Scottish Wildcat, West Scotland

The deadliest – Apart from the obvious Mosquito, this title probably has to go to Central American species such as the Fer-de-lance or the Poison Dart Frogs. The frogs are tiny, and really don’t feel dangerous at the time of watching them, however, they hold enough toxins to kill many people. The Fer-de-lance, on the other hand, felt dangerous. When I got close and was composing a close-up headshot with the macro lens it turned towards me and started flicking its tongue. Immediately the images I’d seen of bite victims came to my mind, along with the realisation that I was many hours from any kind of help in the jungle on the Osa Peninsula. Responsible for 50 human deaths each year in Sri Lanka, the Sri Lankan Elephant deserves a mention too.
The recent African trip was partly in a malaria hotspot so the mosquito gets another mention. Sadly I didn’t see any of the really deadly snakes, the most dangerous being the African Rock Python. Mammals were a different story though, with a whole host of characters jostling for the title of ‘most deadly’. Hippos take the top spot, but lions, leopards, elephants, buffalo, etc all deserve a mention.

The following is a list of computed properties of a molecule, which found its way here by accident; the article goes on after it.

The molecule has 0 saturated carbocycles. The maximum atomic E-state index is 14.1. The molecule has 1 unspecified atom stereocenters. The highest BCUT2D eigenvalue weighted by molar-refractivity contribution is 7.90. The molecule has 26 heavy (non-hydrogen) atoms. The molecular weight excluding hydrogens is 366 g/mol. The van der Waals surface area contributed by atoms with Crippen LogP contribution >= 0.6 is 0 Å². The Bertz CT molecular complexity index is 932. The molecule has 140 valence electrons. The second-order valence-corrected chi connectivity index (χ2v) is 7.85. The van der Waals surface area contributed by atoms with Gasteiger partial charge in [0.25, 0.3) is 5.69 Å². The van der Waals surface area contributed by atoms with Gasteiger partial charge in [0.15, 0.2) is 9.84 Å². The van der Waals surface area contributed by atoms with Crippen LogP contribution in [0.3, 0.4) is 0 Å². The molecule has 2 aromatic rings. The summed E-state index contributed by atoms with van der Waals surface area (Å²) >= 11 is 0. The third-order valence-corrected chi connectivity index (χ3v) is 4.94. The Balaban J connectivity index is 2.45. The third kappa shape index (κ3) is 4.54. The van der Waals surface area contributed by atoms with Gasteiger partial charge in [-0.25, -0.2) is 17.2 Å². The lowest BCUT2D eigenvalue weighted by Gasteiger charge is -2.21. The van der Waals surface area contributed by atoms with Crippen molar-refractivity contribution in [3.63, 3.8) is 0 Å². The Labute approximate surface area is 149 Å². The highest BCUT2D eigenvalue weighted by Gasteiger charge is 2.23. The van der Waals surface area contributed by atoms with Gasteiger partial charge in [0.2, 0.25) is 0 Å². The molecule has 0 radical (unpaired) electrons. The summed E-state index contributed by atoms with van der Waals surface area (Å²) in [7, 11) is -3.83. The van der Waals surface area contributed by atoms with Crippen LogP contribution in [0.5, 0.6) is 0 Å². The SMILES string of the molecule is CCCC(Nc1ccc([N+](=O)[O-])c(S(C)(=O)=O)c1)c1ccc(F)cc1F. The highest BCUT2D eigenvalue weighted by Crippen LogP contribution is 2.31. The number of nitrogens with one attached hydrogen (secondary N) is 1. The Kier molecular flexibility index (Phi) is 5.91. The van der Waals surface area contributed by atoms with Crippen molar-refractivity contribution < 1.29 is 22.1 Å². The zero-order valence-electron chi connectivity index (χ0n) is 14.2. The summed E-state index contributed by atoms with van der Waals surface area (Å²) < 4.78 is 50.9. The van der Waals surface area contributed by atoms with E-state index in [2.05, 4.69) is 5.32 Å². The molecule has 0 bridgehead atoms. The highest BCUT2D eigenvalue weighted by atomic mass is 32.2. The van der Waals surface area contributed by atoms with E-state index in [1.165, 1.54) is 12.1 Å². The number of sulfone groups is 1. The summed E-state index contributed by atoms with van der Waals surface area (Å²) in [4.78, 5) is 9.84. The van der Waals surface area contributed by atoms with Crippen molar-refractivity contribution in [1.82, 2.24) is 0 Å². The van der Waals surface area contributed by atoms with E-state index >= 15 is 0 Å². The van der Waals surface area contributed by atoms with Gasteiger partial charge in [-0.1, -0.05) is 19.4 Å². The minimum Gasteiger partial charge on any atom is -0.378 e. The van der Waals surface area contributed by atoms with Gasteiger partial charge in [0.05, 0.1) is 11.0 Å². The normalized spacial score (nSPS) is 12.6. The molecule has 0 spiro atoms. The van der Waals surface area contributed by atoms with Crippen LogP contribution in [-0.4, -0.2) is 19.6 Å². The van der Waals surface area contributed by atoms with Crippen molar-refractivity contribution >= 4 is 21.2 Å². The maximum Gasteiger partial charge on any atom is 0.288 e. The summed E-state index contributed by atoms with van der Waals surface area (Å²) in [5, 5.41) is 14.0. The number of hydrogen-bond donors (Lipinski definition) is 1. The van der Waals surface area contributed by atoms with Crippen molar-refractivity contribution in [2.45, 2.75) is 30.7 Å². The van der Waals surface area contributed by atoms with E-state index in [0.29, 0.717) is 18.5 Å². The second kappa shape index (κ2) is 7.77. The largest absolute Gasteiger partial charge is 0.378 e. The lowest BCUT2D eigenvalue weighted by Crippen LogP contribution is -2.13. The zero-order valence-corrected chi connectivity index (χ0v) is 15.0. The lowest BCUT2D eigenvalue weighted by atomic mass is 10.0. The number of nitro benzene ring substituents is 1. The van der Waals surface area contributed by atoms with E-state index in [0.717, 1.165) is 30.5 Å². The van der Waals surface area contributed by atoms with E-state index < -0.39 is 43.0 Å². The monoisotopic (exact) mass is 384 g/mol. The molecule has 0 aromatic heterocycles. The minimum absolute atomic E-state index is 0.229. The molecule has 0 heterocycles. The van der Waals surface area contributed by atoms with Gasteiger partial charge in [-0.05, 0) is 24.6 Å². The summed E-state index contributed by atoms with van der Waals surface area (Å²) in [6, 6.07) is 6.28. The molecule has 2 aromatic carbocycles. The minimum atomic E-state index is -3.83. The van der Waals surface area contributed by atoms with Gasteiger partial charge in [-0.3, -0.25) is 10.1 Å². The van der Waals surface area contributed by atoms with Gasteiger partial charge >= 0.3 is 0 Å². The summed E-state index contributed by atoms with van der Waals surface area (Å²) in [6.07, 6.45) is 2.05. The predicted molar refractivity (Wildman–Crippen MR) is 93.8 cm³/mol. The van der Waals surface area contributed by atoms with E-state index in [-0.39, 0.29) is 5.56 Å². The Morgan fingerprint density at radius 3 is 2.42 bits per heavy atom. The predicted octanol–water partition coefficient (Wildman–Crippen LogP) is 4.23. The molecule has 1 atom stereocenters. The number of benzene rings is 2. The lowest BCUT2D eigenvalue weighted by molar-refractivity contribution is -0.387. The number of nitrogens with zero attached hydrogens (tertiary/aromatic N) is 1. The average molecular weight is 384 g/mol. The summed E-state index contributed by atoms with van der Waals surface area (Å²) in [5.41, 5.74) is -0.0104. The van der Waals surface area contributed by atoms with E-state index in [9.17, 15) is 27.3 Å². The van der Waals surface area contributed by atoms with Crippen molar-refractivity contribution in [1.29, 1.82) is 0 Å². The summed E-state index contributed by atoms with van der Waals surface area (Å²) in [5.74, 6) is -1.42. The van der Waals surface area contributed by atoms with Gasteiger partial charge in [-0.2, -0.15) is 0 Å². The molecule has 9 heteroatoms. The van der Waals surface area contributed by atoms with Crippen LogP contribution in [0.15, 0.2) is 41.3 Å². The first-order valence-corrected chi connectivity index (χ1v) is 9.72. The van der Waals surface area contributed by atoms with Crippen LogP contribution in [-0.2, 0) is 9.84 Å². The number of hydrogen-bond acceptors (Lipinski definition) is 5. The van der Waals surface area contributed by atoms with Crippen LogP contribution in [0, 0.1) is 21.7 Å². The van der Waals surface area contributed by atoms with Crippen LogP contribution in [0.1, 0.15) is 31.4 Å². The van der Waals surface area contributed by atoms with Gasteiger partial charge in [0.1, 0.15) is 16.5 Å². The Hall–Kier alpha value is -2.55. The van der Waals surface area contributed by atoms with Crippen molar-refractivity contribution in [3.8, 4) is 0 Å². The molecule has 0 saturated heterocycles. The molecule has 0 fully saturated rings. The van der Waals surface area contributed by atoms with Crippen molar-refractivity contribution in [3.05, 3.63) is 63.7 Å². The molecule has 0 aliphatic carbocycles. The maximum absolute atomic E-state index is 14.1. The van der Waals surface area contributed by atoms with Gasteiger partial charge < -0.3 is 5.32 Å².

Fer-de-lance, Costa Rica

The fastest – Predictably the Peregrine Falcon, which I’ve always felt doesn’t fully deserve its title of fastest creature on the planet, given that it essentially relies on ‘aerodynamic falling’ to achieve its record-breaking speeds, as awesome as that admittedly is. In level flight, the Peregrine doesn’t feature amongst the fastest birds. Red-breasted Merganser, Hobby, Golden Eagle and Brown Hare all deserve a mention. The fastest land mammal is of course the Cheetah, which I was lucky enough to photograph in 2018.

Peregrine Falcon